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*Brand Partner Content*

Project Solar, a rapid growth solar installation and solar DIY company is making waves in the industry with their aggressive advertising and unbelievably low pricing. The 2020 national average, according to the National Renewable Energy Laboratory (NREL), for home solar systems was $3.97/watt for systems ranging from 2.5-10kW. Project Solar’s price averages at $2/watt with full installation, nearly HALF the national average. If you choose their do-it-yourself (DIY) option, you can see prices as low as $1.50/watt.

Federal and local incentives can drive that $2/watt price point to under $1.50/watt for full service.

The story of how Project solar became what it is today is quite inspiring, especially for those who want to see more Americans opting for environmentally friendly energy sources, helping to reduce emissions and reverse global warming.

Trevor Hiltbrand, co-founder of Project Solar, serial entrepreneur, and southern California native, was shopping around for solar 3 years ago, frustrated at the pricing and 4x markup on cost. After learning the truth about the massive $8-12k commissions the sales reps were earning, Trevor set out to install his solar himself.

Trevor and longtime friend (now co-founder) Matt Smith installed the same 10kW system that Trevor had been quoted at $40,000 by a local door knocking company, for the after-incentive price of $9,000. A massive $31,000 difference. The two took another year to refine the system, test and optimize for the best equipment packages, design efficient processes, and then launched what is now Project Solar.

“I was shocked at how easy the process was,” Trevor explained. “You can break down the steps in a solar installation to 4 basic parts. Drilling anchors into your roof rafters, attaching the rails and panels, running wires, and the final electrical hookup to your main panel”.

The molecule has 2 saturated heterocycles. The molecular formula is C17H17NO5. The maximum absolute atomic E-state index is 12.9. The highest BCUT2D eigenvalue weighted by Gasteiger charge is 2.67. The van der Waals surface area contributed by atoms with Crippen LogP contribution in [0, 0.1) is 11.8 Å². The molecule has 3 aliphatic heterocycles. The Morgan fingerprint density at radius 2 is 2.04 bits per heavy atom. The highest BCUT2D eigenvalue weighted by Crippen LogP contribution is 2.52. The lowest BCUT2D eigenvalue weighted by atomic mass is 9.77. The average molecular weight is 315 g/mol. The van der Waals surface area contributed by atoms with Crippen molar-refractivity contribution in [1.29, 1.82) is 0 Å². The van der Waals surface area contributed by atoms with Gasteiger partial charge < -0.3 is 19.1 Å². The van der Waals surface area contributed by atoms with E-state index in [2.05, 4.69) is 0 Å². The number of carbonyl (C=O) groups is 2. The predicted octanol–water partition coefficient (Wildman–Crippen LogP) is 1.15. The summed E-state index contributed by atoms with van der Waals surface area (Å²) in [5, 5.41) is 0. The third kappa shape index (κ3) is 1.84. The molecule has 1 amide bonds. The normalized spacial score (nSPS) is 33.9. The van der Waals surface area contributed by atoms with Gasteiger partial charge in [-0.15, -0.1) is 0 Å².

Whether you opt for DIY or full service, Project Solar handles all aspect of system design, permitting, engineering, and they even send out licensed electricians to do the final hook up – the only time live wires come into play.

The cost of solar, over 25 years, can be calculated by taking the cost of the system divided by the kWh it will produce over those 25 years (a complex calculation made easy with software that analyzes details like rooftop irradiance, solar azimuth, etc). At the national average of $3.97/watt, a 7kW system would produce energy at an average cost of 7.7¢ per kWh over the 25 years. With Project Solar, that 25 year average cost per kWh drops to 4¢. With the national average grid price per kWh at 12¢ (and climbing every year), solar makes financial sense for most American households.

The cost for solar has surpassed all other forms of electricity generation, driven by increased competition and technological developments, according to the Lazard Levelized Cost of Energy Analysis.

This report reflects the unsubsidized price, showing the staying power of solar even after the federal Investment Tax Credit (ITC) of 26% expires at the end of 2022.

Going solar is not just for climate activists. It’s for anyone that wants to save money on the electricity that powers their lives.

Project Solar has developed a robust pricing estimator, that factors in the details of your specific location to give you a clear indication of what it would cost for you to go solar on your own home. This calculator is available free at projectsolar.io and produces near instant results. From there, customers are given the option to pay a refundable $100 deposit that upon payment, will trigger their team to get to work on a custom site design and the engineering report needed for city permitting.

Solar works by converting sunlight into DC energy through the photovoltaic effect. The energy is then converted into usable AC power that can immediately be used by your home, or sent to your local energy grid for a credit. Project Solar exclusively uses Enphase microinverters, which in recent years has become the top tier option for efficient and reliable DC to AC inversion. Enphase has a 25 year warranty, unlike most string inverters which are rarely warrantied for more than 12.5 years. This “microinverter” technology also has the added benefit of panel level production tracking and enhanced efficiency over string inverters.

To learn more about Project Solar you can visit their website at projectsolar.io where support representatives are available to talk with you about your solar project via text.

 

 

LA Weekly